Moving from creating music in your bedroom or garage to playing in front of live audience can seem like a massive leap to make, both emotionally and logistically, but is nonetheless an important step to take. Here we look at some important tips for artists looking to book a local show for the first time.
Guest post by Patrick McGuire of Soundfly's Flypaper
For some unestablished musicians, the thought of going from making music in a bedroom or garage to playing on stage in front of strangers seems more like a Grand Canyon’s wide leap than a seamless transition. Even before the thought of potential nervousness over performing live for the first time sets in, there are things to consider like how to build your set, where to play, and who to get in touch with about booking. This can indeed be a tricky transition, but luckily, it’s one you’ll only have to make once.
Here are a few handy tips for how to book your own local shows for the first time, starting with some basics that you may or may not be aware of.
Develop performance experience in low-pressure environments.
Before you attempt playing around town seriously, you should consider preparing yourself by playing in front of people any way you can. House shows, open mic nights, busking — these are all low-pressure ways to discover your strengths and weaknesses as a performer.
You might have promising music and loads of enthusiasm, but none of that matters much when you’re on stage for the first time and don’t know what to expect. Building performance experience can also give you more confidence and credibility throughout the booking process, and you’ll thank yourself later.
Make sure you have recorded music to include with your pitch.
First impressions are important in music, so how you choose to introduce yourself to your local venues is a big deal. If you shoot off a quick email asking to play a show without having at least a few songs to share, you’re not going to be taken seriously. Recorded music is crucial in helping local promoters and talent buyers understand what your band sounds like and how you’d fit on a potential bill.
But here’s the good thing. Before you go spending $6,000 on a professional studio, you don’t need a pristinely recorded full-length album under your belt at all. Demos are fine, but try to get a decently home-recorded and mixed couple of tracks together whenever possible. If it doesn’t sound perfect, that’s fine, just don’t print and sell copies of those songs yet. Just don’t think about booking local shows until you’ve got music to share.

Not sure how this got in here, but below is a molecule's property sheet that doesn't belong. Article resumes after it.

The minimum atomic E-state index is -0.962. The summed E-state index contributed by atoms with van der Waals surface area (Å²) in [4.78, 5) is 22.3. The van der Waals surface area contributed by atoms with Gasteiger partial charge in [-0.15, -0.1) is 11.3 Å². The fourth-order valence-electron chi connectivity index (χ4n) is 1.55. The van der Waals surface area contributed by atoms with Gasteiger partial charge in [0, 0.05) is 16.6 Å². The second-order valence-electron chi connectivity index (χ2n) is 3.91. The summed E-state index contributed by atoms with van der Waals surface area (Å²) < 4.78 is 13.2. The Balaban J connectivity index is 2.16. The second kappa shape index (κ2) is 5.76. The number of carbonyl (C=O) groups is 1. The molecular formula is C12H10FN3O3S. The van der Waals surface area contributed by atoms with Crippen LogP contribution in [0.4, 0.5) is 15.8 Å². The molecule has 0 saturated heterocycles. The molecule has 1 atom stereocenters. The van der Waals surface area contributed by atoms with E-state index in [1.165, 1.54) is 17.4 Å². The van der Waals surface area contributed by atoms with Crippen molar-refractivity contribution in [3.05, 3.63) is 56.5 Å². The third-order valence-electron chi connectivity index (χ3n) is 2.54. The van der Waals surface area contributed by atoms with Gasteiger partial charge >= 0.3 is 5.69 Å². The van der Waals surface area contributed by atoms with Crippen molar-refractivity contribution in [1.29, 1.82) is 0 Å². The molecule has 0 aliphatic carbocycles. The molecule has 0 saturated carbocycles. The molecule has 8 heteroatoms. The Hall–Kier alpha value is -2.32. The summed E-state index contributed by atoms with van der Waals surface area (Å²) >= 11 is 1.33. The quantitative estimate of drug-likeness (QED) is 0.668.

Build a list of suitable local venues and contacts.
You might feel like your project is ready to tackle your town’s biggest and hippest venues, but the folks who book talent at those places almost certainly feel otherwise. Venues demand that the acts who frequent their stages bring in lots of people because their business models depend on it. But even if you’re certain you’ll be able to draw huge crowds for your first local shows, you should still look for modest places to play when you’re just starting out.
These are your first legitimate live shows after all, and it’s not likely you’ll hit it out of the park your first couple of tries.
First, create a list of small, reasonable venues to reach out to, and then write down the names and email addresses for the people who book music for those places (virtually all venues now book talent through email). Instead of putting all your booking hopes in one basket, writing down multiple venue options will give you the best chance at booking shows. Again, instead of focusing on the best local venues, you’ll need to start building your reputation anywhere you can.
Create a thoughtful introduction and proposition email pitch.
Believe it or not, professionalism goes a long way when it comes to booking shows or tours. If you shoot off a poorly written email with the promise of bringing 500 fans out to your first show, your email will be promptly mocked and/or deleted. Be thoughtful and measured about how you first introduce your band. and be honest.
Provide a link to stream your music, talk about who you are, what your music sounds like, and describe what you can realistically bring to the table when it comes to a local draw. If it’s 10-20 people, say 10-20 people. Inflating the numbers can ruin the vital first impressions you make with venues.
Instead of trying to headline or open a show on a weekend (you’re not likely to get those valuable spots in the calendar until you’ve proven yourself), simply say that you’re a new band eager for live performance opportunities and ask to be considered for future shows. Starting out as the low music project on the totem pole, your emails might get ignored, or you might get asked to open a Tuesday night show opening for an artist you’ve never heard of. Persistence pays off here, but only if your communication is professional and honest.
Once you’ve booked your first show.
Congrats! Holy schnikes that was fast. Now that your project is booked, it’s time to get ready for the show.
You’ll probably be asked to stick to a short set time of between 20 and 30 minutes. Create a tight set of songs that showcases your music and creates some kind of momentum, and don’t play covers unless you’ve specifically cleared it with the venue. Some music venues aren’t legally set up for their bands to perform covers.
Good luck! I’m so proud of you!
Patrick McGuire is a writer, musician and human man. He lives nowhere in particular, creates music under the name Straight White Teeth, and has a great affinity for dogs and putting his hands in his pockets.